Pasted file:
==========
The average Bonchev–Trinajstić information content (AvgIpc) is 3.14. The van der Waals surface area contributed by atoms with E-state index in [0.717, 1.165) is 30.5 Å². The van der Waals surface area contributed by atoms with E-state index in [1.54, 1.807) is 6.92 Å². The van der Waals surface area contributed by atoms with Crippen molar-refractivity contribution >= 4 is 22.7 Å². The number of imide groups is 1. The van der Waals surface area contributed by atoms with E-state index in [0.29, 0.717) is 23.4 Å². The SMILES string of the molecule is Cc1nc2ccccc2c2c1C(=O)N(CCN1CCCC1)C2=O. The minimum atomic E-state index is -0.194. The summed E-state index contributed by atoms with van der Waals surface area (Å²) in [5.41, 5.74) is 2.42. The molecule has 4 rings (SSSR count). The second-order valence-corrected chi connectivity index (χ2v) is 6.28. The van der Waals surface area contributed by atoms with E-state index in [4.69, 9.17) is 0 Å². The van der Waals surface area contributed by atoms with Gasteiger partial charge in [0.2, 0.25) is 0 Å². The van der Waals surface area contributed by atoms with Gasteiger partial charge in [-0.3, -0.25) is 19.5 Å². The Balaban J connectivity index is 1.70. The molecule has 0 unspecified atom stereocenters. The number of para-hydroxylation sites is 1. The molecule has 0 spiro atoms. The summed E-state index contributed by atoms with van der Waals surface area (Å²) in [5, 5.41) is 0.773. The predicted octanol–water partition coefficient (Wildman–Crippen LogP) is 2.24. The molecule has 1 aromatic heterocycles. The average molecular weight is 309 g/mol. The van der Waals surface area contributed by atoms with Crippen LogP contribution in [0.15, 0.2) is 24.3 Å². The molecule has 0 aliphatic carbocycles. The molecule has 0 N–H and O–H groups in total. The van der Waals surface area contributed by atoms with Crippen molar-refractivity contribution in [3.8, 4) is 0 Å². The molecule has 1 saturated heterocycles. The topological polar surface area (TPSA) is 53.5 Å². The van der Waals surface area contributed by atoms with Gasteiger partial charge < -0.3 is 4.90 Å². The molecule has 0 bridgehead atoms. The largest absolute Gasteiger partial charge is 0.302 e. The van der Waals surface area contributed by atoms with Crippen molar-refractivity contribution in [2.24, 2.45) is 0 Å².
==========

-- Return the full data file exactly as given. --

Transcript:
The average Bonchev–Trinajstić information content (AvgIpc) is 3.14. The van der Waals surface area contributed by atoms with E-state index in [0.717, 1.165) is 30.5 Å². The van der Waals surface area contributed by atoms with E-state index in [1.54, 1.807) is 6.92 Å². The van der Waals surface area contributed by atoms with Crippen molar-refractivity contribution >= 4 is 22.7 Å². The number of imide groups is 1. The van der Waals surface area contributed by atoms with E-state index in [0.29, 0.717) is 23.4 Å². The SMILES string of the molecule is Cc1nc2ccccc2c2c1C(=O)N(CCN1CCCC1)C2=O. The minimum atomic E-state index is -0.194. The summed E-state index contributed by atoms with van der Waals surface area (Å²) in [5.41, 5.74) is 2.42. The molecule has 4 rings (SSSR count). The second-order valence-corrected chi connectivity index (χ2v) is 6.28. The van der Waals surface area contributed by atoms with E-state index in [4.69, 9.17) is 0 Å². The van der Waals surface area contributed by atoms with Gasteiger partial charge in [0.2, 0.25) is 0 Å². The van der Waals surface area contributed by atoms with Gasteiger partial charge in [-0.3, -0.25) is 19.5 Å². The Balaban J connectivity index is 1.70. The molecule has 0 unspecified atom stereocenters. The number of para-hydroxylation sites is 1. The molecule has 0 spiro atoms. The summed E-state index contributed by atoms with van der Waals surface area (Å²) in [5, 5.41) is 0.773. The predicted octanol–water partition coefficient (Wildman–Crippen LogP) is 2.24. The molecule has 1 aromatic heterocycles. The average molecular weight is 309 g/mol. The van der Waals surface area contributed by atoms with Crippen LogP contribution in [0.15, 0.2) is 24.3 Å². The molecule has 0 aliphatic carbocycles. The molecule has 0 N–H and O–H groups in total. The van der Waals surface area contributed by atoms with Crippen molar-refractivity contribution in [3.8, 4) is 0 Å². The molecule has 1 saturated heterocycles. The topological polar surface area (TPSA) is 53.5 Å². The van der Waals surface area contributed by atoms with Gasteiger partial charge < -0.3 is 4.90 Å². The molecule has 0 bridgehead atoms. The largest absolute Gasteiger partial charge is 0.302 e. The van der Waals surface area contributed by atoms with Crippen molar-refractivity contribution in [2.24, 2.45) is 0 Å².